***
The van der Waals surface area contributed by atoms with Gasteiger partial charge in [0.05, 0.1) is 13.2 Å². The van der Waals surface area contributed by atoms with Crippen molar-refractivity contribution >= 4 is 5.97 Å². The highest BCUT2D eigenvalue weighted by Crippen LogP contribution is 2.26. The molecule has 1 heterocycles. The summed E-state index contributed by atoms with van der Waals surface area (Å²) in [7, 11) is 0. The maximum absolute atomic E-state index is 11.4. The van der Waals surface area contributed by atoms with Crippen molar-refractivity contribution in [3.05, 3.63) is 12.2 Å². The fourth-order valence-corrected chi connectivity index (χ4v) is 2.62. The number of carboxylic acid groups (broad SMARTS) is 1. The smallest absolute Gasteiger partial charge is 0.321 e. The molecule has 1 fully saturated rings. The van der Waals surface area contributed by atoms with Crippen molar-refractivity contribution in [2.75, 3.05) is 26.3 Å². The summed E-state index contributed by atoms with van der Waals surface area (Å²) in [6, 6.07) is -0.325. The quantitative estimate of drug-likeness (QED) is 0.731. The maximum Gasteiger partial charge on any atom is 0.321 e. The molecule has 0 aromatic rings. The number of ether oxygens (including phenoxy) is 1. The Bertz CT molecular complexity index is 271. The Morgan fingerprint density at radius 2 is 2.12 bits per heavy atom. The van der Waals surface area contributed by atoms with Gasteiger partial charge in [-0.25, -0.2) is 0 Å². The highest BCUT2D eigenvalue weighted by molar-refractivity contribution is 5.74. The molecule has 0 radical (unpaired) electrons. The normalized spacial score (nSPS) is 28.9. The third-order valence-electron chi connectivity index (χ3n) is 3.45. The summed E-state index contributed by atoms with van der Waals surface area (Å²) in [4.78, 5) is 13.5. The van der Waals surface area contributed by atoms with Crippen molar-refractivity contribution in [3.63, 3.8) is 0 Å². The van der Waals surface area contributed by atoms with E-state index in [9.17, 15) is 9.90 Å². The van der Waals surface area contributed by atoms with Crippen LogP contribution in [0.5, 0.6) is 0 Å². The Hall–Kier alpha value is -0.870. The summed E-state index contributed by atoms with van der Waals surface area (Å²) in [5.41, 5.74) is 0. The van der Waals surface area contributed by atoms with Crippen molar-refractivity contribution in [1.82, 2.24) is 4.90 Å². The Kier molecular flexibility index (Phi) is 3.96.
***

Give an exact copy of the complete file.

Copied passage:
The van der Waals surface area contributed by atoms with Gasteiger partial charge in [0.05, 0.1) is 13.2 Å². The van der Waals surface area contributed by atoms with Crippen molar-refractivity contribution >= 4 is 5.97 Å². The highest BCUT2D eigenvalue weighted by Crippen LogP contribution is 2.26. The molecule has 1 heterocycles. The summed E-state index contributed by atoms with van der Waals surface area (Å²) in [7, 11) is 0. The maximum absolute atomic E-state index is 11.4. The van der Waals surface area contributed by atoms with Crippen molar-refractivity contribution in [3.05, 3.63) is 12.2 Å². The fourth-order valence-corrected chi connectivity index (χ4v) is 2.62. The number of carboxylic acid groups (broad SMARTS) is 1. The smallest absolute Gasteiger partial charge is 0.321 e. The molecule has 1 fully saturated rings. The van der Waals surface area contributed by atoms with Crippen molar-refractivity contribution in [2.75, 3.05) is 26.3 Å². The summed E-state index contributed by atoms with van der Waals surface area (Å²) in [6, 6.07) is -0.325. The quantitative estimate of drug-likeness (QED) is 0.731. The maximum Gasteiger partial charge on any atom is 0.321 e. The molecule has 0 aromatic rings. The number of ether oxygens (including phenoxy) is 1. The Bertz CT molecular complexity index is 271. The Morgan fingerprint density at radius 2 is 2.12 bits per heavy atom. The van der Waals surface area contributed by atoms with Gasteiger partial charge in [-0.25, -0.2) is 0 Å². The highest BCUT2D eigenvalue weighted by molar-refractivity contribution is 5.74. The molecule has 0 radical (unpaired) electrons. The normalized spacial score (nSPS) is 28.9. The third-order valence-electron chi connectivity index (χ3n) is 3.45. The summed E-state index contributed by atoms with van der Waals surface area (Å²) in [4.78, 5) is 13.5. The van der Waals surface area contributed by atoms with Crippen molar-refractivity contribution in [3.63, 3.8) is 0 Å². The van der Waals surface area contributed by atoms with E-state index in [9.17, 15) is 9.90 Å². The van der Waals surface area contributed by atoms with Crippen LogP contribution in [0.5, 0.6) is 0 Å². The Hall–Kier alpha value is -0.870. The summed E-state index contributed by atoms with van der Waals surface area (Å²) in [5.41, 5.74) is 0. The van der Waals surface area contributed by atoms with Crippen molar-refractivity contribution in [1.82, 2.24) is 4.90 Å². The Kier molecular flexibility index (Phi) is 3.96.